Little would change if the recently independent Beaufort, Port Royal and Sea Island Visitors and Convention Bureau replaces its former parent organization -- the Beaufort Regional Chamber of Commerce -- as northern Beaufort County's designated marketing organization, VCB officials said.
But Beaufort Mayor Billy Keyserling said his city won't automatically bestow the VCB with that designation, which comes with guaranteed funding, if the chamber relinquishes its role.
VCB officials made a lengthy presentation during a Beaufort City Council work session Tuesday as part of the organization's push to replace the chamber as the region's designated marketing organization, a distinction that would entitle the VCB to a slice of accommodations and hospitality taxes distributed each year by Beaufort County, Beaufort and Port Royal. The dollars must be used for tourism-related marketing and activities.
"Nothing's a done deal," Keyserling said. "Everybody believes that they gave one of the best and most substantive presentations we've seen in many years ... and the job before us now is to dig a little deeper. The stars aligned for this to happen ... but if the chamber wants to step down as the DMO, should we put out an (request for proposal) to see what else is out there?
"It could give us a chance to see if there are other ways of doing it."
Helping the VCB become the designated marketing organization for northern Beaufort County governments was among the goals established earlier this year by chamber officials when they decided to make its visitor and convention bureau a separate entity.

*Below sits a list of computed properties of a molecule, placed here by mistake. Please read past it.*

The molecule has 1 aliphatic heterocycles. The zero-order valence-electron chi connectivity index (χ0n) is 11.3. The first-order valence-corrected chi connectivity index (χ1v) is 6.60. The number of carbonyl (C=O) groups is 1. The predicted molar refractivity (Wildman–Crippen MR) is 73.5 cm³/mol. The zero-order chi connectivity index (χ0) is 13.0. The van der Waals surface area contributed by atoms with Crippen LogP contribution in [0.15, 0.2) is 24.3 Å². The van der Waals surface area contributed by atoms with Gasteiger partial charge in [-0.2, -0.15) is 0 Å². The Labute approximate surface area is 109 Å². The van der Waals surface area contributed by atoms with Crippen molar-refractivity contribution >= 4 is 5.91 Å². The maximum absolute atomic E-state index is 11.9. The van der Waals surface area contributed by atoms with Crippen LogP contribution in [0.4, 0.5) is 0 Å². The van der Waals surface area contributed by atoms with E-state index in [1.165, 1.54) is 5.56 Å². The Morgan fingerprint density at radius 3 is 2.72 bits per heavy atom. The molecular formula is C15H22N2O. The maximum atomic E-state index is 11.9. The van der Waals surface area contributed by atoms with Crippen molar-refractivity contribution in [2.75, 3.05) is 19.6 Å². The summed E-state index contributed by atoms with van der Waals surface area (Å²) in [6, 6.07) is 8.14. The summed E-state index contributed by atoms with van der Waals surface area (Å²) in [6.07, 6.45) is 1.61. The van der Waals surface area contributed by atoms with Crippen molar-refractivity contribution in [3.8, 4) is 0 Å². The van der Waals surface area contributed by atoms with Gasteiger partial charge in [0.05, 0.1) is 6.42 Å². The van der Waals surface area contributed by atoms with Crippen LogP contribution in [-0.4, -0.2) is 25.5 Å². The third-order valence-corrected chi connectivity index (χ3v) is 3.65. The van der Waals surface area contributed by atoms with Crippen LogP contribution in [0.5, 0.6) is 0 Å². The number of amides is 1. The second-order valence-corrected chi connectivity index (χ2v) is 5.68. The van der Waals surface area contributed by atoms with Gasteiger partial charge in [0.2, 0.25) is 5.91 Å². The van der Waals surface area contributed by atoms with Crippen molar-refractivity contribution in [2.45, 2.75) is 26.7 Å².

Bob Moquin, VCB executive director, said the split wouldn't become official until the VCB earns the DMO status, which he expects to have little effect on the chamber.
"What we're talking about is truly semantic," Moquin said. "It's simply a matter of how the money flows through to the VCB."
Chamber officials were silent this week about what impact the change might have on its organization.
Jon Rembold, the incoming chairman of the chamber's board of directors, and Stephen Murray, another board member, declined to comment.
Several attempts this week to reach Blakely Williams, the chamber's new president and CEO, and other board members for comment were unsuccessful.
The VCB received about $136,383 from the city of Beaufort and about $318,000 from Beaufort County this year, according to Moquin's presentation Tuesday to the City Council. The money accounts for about 57 percent of the VCB's revenue this year, according to the presentation.
Moquin said those amounts would not change if the visitors bureau becomes the DMO.
"We're not trying to get a bigger slice of the pie or anything like that," Moquin said. "This isn't a matter of getting more money. There would be no dollar difference one way or another. The public funds that we receive currently flow through the chamber. The checks are cut to the chamber of commerce, and becoming the DMO would change that."
Moquin said he soon will make a similar presentation to Beaufort County Council for its consideration.
"The presentation is an opportunity to educate council and other attendees about what we do," Moquin said. "There's a lot more to it than people might think. It's about working with the industry and with other constituents. ... It's not just a matter of running a few ads."
Follow staff writer Patrick Donohue at twitter.com/ProtectServeBft.